“Perseverance isn’t just the willingness to work hard. It’s that plus the willingness to be stubborn about your own belief in yourself.”
Merlin Olsen Early Years
Born in Utah, Merlin Olsen was the second oldest of nine children, making for a busy and exciting home growing up. His parents often opened their home up to travelers and educators from all over, especially if they could tutor or teach the kids.
Merlin was a student-athlete but shared that he struggled in football at the beginning of high school. In fact, at one point in tenth grade, he was cut from the team entirely. Thankfully, his coordination and confidence grew, and by the time he graduated high school, he was ready to play football at the college level. He accepted an offer to play for Utah State University.
Football Career and Successes
At 6’5” it’s no surprise that Merlin’s time as a defensive tackle was successful. He was a three-year letter, and his senior year, he was All-American. His success in college led to him being a first-round draft for the Los Angeles Rams in 1962.
He played 15 seasons in the NFL and missed only two games. This work ethic led to numerous awards, such as NFL’s Rookie of the Year, All-Pro, and a record 14 Pro-Bowl appearances. Merlin was able to turn a successful football career into a television career when he began to do some sports broadcasting after retiring from football.
Merlin Olsen’s Early Acting Career
Merlin credits his living in Los Angeles to play for the Rams as the reason he was exposed to the entertainment industry in the first place. Merlin’s first acting gig was in the 1969 movie The Undefeated, where he appeared alongside fellow Rams teammate Roman Gabriel.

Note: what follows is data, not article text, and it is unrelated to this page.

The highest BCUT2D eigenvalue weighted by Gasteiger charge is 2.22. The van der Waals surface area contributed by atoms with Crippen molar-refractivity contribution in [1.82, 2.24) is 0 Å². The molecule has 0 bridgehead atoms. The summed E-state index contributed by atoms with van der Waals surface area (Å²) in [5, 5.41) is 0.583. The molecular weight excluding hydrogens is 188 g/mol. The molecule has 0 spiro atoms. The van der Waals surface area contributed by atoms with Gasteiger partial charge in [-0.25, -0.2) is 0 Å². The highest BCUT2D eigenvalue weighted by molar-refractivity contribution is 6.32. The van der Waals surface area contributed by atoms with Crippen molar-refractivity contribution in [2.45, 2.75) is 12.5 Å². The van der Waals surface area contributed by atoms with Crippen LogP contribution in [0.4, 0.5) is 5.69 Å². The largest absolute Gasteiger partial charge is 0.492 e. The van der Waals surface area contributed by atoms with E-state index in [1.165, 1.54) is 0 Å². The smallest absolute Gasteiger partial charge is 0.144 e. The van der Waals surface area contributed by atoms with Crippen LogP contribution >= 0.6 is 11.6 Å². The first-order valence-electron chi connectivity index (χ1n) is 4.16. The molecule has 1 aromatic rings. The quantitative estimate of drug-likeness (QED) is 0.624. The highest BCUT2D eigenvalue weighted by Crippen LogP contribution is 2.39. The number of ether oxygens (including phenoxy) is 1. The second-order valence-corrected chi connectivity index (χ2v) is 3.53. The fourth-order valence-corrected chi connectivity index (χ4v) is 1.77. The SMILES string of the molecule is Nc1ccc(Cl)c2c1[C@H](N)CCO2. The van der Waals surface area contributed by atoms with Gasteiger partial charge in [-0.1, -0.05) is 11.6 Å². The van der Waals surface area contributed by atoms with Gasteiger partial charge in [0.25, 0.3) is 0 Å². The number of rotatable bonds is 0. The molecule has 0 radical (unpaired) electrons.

He made several appearances in TV series throughout the early 70s, including Petticoat Junction, Kung Fu, and Police Surgeon. It wasn’t too long before Michael Landon approached him to be a part of “Little House on the Prairie” in the role of Jonathan Garvey.
Merlin Olsen on Little House on the Prairie
Merlin Olsen played Jonathan Garvey for several years, starting in 1977 in Season 4 and appeared in over 50 episodes. As the father of Andrew Garvey, one of Laura’s age mates and friends, we see a lot of this family throughout the “Little House on the Prairie” seasons.
Many of the storylines written for Jonathan Garvey’s character had initially been written for Victor French, who played Mr. Edwards starting with the show’s pilot. In an interview later, Merlin recounts how he was nervous seeing the number of lines in his first scripts. Michael Landon reassured him, saying, “If I didn’t think you could do it, I wouldn’t let you do it.” Michael’s words encouraged Merlin to get started and gave him the confidence he needed.
Fan-favorite episodes include The King is Dead and May We Make Them Proud. Merlin Olsen shared that May We Make Them Proud was emotionally tough for him to film. But he shared that The High Cost of Being Right episode was one of his personal favorites.
Beyond Little House for Merlin Olsen